The FIYAH This Time

Phenderson Djèlí Clark

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“So give us your Black elves, your Black space captains, your Black heretics standing against prophecies and insurmountable odds. Send us your Black wizards and Black gods, your Black sergeants fighting on alien planets. …Because the future of genre is now. And the future ain’t going to write itself.”- writer Justina Ireland

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An eloquent defense of the Black Lives Matter movement has come from an unlikely source: the white CEO of a major American corporation. “Our communities are being destroyed by racial tension,” said Randall Stephenson, CEO of AT&T since 2007, in a speech to company employees last week. “And we’re too polite to talk about it.”…

via AT&T’s CEO urges employees to confront racial tensions, and explains the problem with “all lives matter” — Quartz

The Triple Nickels

In honor of Veteran’s Day, I would like to devote special attention to the original Black Panthers, who were also known as the Triple Nickels.  To learn more about these Classic Men, pay a visit to:

Inventory: On Being A Certain Age

James Baldwin inspires me. I only wish I could write as well, be as honest as he, maintain my integrity as he. When one attains a certain age – notice I said “attains” and not “becomes” – many little events occur that signal great changes, transformations are about to descend.

Physically, I learned of new limitations concerning activities I enjoy doing. I adored dancing ’til the break of dawn in my favorite Tango shoes. Now, I adore being able to sleep past dawn! My days begin so early – they have been commencing this way for many a year. I don’t need an alarm clock to awaken me, no matter if we’ve “Sprung forward or Fallen backward.” I, like, the rooster, greet the dawn before it has a chance to greet me!

I read a lot more nonfiction than the fiction of pulp. I adore a good scholarly paper way more than the “M” is for Murder genre. I read while riding the bus or subway. I enjoy in-depth conversations whether my fellow conversationalist is “cutting his or her first teeth” or whether he or she has just obtained a new second set of teeth ’cause they managed to leave the first pair in a glass on the bathroom sink at their son’s/daughter’s/grand-kids’ house!

I can sit still now. That is a skill I had to cultivate. Sitting still has revealed to me the wonders I missed while flitting about like a bee from flower to flower. I have learned Nature has a voice. It speaks slowly and softly.

Mostly, though, attaining a certain age permits me the opportunity to reflect, to look back and to look forward. Indeed, the best is yet to come!

An Open Letter of Love to Black Students: #BlackLivesMatter

I, too, sign this love letter . . . .

Black Space

IMG_5465 Black students and professors, Beaumont Tower, Michigan State University, December 6, 2014. photo by Darryl Quinton Evans

We are Black professors.

We are daughters, sons, brothers, sisters, cousins, nieces, nephews, godchildren, grandfathers, grandmothers, fathers, and mothers.

We’re writing to tell you we see you and hear you.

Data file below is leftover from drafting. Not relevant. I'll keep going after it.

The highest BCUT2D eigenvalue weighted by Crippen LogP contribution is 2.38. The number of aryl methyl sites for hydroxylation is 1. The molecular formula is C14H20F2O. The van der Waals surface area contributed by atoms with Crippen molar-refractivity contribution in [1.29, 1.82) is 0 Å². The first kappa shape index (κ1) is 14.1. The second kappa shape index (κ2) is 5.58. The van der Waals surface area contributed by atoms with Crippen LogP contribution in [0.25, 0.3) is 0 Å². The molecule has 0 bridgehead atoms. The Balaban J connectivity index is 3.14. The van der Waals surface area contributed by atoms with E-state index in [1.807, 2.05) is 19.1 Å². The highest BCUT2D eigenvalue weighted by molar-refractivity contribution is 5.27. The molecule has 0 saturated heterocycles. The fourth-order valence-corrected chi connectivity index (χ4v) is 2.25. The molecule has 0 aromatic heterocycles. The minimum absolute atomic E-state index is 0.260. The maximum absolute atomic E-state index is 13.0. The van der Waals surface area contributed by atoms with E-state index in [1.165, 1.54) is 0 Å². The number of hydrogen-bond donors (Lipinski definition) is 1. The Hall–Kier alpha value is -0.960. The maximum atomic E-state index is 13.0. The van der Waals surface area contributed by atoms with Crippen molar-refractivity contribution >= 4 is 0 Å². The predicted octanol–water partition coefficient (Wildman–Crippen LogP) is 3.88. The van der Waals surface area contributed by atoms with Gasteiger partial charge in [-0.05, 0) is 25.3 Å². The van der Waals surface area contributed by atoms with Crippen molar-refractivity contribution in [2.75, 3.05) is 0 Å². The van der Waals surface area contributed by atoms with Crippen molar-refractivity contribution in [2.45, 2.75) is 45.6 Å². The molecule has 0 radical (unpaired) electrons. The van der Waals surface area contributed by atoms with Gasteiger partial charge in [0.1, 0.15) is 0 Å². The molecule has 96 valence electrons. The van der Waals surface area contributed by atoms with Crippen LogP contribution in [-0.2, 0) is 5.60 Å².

We know the stories of dolls hanging by nooses, nigger written on dry erase boards and walls, stories of nigger said casually at parties by White students too drunk to know their own names but who know their place well enough to know nothing will happen if they call you out your name, stories of nigger said stone sober, stories of them calling you nigger using every other word except what they really mean to call you, stories of you having to explain your experience in classrooms—your language, your dress, your hair, your music, your skin—yourself, of you having to fight for all…

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Getting out alive

Finite Attention Span

No escape: decal of a struck-out person fleeing One Friday in May of 2011, I locked up my shared office, went to the pub with some colleagues and students, and said goodbye to my job as a senior lecturer in psychology.

On the following Tuesday (it was a bank holiday weekend) I started a three-month stint as an intern at a then-mid-sized software company. They were pretty clear that there wouldn’t be more work at the end of it; all I had going for me was that they were paying me — a lot less than my academic job paid, but hey, it was money. (Let’s not even start on the ridiculous exploitation of young people by companies looking for free labour, or how unpaid internships exclude those who can’t afford to work for free.)

Anyway, so … lunacy, right?

Maybe. But maybe it saved my life.

I cannot possibly supply a complete list of the things that drove…

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Devaluing Teachers in the Age of Value-Added

This topic warrants scrutiny . . .

radical eyes for equity

We teach the children of the middle class, the wealthy and the poor,” explains Anthony Cody, continuing:

We teach the damaged and disabled, the whole and the gifted. We teach the immigrants and the dispossessed natives, the transients and even the incarcerated.

In years past we formed unions and professional organizations to get fair pay, so women would get the same pay as men. We got due process so we could not be fired at an administrator’s whim. We got pensions so we could retire after many years of service.

But career teachers are not convenient or necessary any more. We cost too much. We expect our hard-won expertise to be recognized with respect and autonomy. We talk back at staff meetings, and object when we are told we must follow mindless scripts, and prepare for tests that have little value to our students.

During the 1980s and…

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